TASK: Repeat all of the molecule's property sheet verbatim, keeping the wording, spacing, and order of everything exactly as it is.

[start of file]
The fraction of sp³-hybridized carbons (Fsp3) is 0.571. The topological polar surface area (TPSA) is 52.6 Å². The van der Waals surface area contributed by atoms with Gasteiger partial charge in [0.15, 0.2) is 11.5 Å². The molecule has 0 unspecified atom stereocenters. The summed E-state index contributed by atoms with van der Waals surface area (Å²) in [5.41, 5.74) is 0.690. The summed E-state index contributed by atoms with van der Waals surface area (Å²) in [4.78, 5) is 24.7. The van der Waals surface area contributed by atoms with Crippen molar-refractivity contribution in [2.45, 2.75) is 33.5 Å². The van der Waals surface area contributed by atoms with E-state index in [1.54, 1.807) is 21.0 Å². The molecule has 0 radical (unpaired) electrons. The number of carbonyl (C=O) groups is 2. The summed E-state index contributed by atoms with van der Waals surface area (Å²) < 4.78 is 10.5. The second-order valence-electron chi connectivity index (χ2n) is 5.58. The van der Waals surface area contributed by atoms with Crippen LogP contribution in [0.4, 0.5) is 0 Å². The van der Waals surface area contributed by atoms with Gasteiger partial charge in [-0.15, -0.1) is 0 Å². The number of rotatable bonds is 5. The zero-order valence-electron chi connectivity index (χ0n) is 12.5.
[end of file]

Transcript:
The fraction of sp³-hybridized carbons (Fsp3) is 0.571. The topological polar surface area (TPSA) is 52.6 Å². The van der Waals surface area contributed by atoms with Gasteiger partial charge in [0.15, 0.2) is 11.5 Å². The molecule has 0 unspecified atom stereocenters. The summed E-state index contributed by atoms with van der Waals surface area (Å²) in [5.41, 5.74) is 0.690. The summed E-state index contributed by atoms with van der Waals surface area (Å²) in [4.78, 5) is 24.7. The van der Waals surface area contributed by atoms with Crippen molar-refractivity contribution in [2.45, 2.75) is 33.5 Å². The van der Waals surface area contributed by atoms with E-state index in [1.54, 1.807) is 21.0 Å². The molecule has 0 radical (unpaired) electrons. The number of carbonyl (C=O) groups is 2. The summed E-state index contributed by atoms with van der Waals surface area (Å²) < 4.78 is 10.5. The second-order valence-electron chi connectivity index (χ2n) is 5.58. The van der Waals surface area contributed by atoms with Crippen LogP contribution in [0.4, 0.5) is 0 Å². The van der Waals surface area contributed by atoms with Gasteiger partial charge in [-0.15, -0.1) is 0 Å². The number of rotatable bonds is 5. The zero-order valence-electron chi connectivity index (χ0n) is 12.5.